• Do more with your content!Discover PreventionWeb Services
  • South Australia to get 'hotter and drier' from climate change, warns report

    Email sent!

    An email has been sent to the email addresses provided, with a link to this content.

    Thank you for sharing!


South Australia to get 'hotter and drier' from climate change, warns report

Source(s):  Responding to Climate Change (RTCC)

By RTCC Staff

South Australia’s Arabunna region, including Lake Eyre, could become hotter and drier from climate change, according to new research.

The study, being conducted by the University of Adelaide, made some alarming forecasts for northern parts of South Australia over the coming decades.

It suggests the number of days reaching above 40 degree Celsius at the town of Oodnadatta could increase from 37 to 47 annually by 2030.

“Temperatures could increase up to 4°C in Arabunna country in the next century, threatening the survival of many plants and animals,” said the study’s author, Dr John Tibby. “My report suggests that climate may change in a series of ‘jumps’ rather than in a gradual manner, hence the need to make plans to adapt to this risk.”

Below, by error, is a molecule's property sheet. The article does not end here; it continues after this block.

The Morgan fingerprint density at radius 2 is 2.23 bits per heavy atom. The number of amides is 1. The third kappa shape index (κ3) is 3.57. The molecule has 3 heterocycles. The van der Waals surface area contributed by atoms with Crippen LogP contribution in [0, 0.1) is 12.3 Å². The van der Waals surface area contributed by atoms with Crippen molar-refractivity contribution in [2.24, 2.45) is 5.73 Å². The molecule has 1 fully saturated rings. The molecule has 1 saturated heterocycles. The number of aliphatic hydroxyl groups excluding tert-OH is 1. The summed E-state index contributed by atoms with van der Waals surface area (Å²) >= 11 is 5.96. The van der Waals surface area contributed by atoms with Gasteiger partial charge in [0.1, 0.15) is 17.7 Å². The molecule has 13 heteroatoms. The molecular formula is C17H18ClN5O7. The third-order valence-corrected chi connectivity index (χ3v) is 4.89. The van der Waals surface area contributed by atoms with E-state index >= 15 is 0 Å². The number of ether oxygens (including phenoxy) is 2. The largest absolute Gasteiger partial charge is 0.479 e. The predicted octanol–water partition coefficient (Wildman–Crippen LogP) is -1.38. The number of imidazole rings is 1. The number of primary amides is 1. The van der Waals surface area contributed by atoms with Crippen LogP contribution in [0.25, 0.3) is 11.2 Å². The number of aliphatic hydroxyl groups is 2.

The researchers are working with the people in the region to develop an adaptation plan for communities.

Predicted impacts of climate change in the area include damage to sites from bushfires and dust storms, and changes in rainfall which could impact local foods and medicines.

This was the first stage of the report Climate Change Projections for Arabunna Population Centres.

The full report will be available in February 2013.

Add this content to your collection!

Enter an existing tag to add this content to one or more of your current collections. To start a new collection, enter a new tag below.

See My collections to name and share your collection
Back to search results to find more content to tag

Log in to add your tags
  • Publication date 28 Jun 2012

Please note:Content is displayed as last posted by a PreventionWeb community member or editor. The views expressed therein are not necessarily those of UNISDR PreventionWeb, or its sponsors. See our terms of use